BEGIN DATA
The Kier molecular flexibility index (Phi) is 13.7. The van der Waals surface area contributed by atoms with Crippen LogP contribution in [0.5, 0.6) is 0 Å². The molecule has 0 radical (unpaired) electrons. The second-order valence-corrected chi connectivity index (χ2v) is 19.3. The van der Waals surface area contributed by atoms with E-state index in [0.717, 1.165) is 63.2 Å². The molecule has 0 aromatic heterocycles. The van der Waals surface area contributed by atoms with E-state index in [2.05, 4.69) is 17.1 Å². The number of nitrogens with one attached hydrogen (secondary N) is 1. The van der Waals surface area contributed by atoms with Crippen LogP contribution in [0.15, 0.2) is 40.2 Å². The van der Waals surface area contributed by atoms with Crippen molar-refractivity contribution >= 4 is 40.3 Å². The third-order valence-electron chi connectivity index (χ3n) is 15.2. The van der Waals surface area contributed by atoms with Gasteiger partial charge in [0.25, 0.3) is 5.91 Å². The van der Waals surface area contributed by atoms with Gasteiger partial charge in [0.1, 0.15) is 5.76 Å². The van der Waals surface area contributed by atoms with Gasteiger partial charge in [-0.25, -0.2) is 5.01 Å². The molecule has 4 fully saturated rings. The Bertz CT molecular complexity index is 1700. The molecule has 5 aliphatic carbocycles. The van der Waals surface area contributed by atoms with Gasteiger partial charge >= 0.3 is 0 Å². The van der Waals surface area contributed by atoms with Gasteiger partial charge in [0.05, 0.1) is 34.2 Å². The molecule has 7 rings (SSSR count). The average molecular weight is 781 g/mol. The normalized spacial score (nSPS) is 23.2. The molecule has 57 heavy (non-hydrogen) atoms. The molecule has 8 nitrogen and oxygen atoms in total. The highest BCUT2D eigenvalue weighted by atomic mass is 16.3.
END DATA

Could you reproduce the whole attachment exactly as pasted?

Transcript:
The Kier molecular flexibility index (Phi) is 13.7. The van der Waals surface area contributed by atoms with Crippen LogP contribution in [0.5, 0.6) is 0 Å². The molecule has 0 radical (unpaired) electrons. The second-order valence-corrected chi connectivity index (χ2v) is 19.3. The van der Waals surface area contributed by atoms with E-state index in [0.717, 1.165) is 63.2 Å². The molecule has 0 aromatic heterocycles. The van der Waals surface area contributed by atoms with E-state index in [2.05, 4.69) is 17.1 Å². The number of nitrogens with one attached hydrogen (secondary N) is 1. The van der Waals surface area contributed by atoms with Crippen LogP contribution in [0.15, 0.2) is 40.2 Å². The van der Waals surface area contributed by atoms with Crippen molar-refractivity contribution >= 4 is 40.3 Å². The third-order valence-electron chi connectivity index (χ3n) is 15.2. The van der Waals surface area contributed by atoms with Gasteiger partial charge in [0.25, 0.3) is 5.91 Å². The van der Waals surface area contributed by atoms with Gasteiger partial charge in [0.1, 0.15) is 5.76 Å². The van der Waals surface area contributed by atoms with Gasteiger partial charge in [-0.25, -0.2) is 5.01 Å². The molecule has 4 fully saturated rings. The Bertz CT molecular complexity index is 1700. The molecule has 5 aliphatic carbocycles. The van der Waals surface area contributed by atoms with Gasteiger partial charge >= 0.3 is 0 Å². The van der Waals surface area contributed by atoms with Gasteiger partial charge in [0.05, 0.1) is 34.2 Å². The molecule has 7 rings (SSSR count). The average molecular weight is 781 g/mol. The normalized spacial score (nSPS) is 23.2. The molecule has 57 heavy (non-hydrogen) atoms. The molecule has 8 nitrogen and oxygen atoms in total. The highest BCUT2D eigenvalue weighted by atomic mass is 16.3.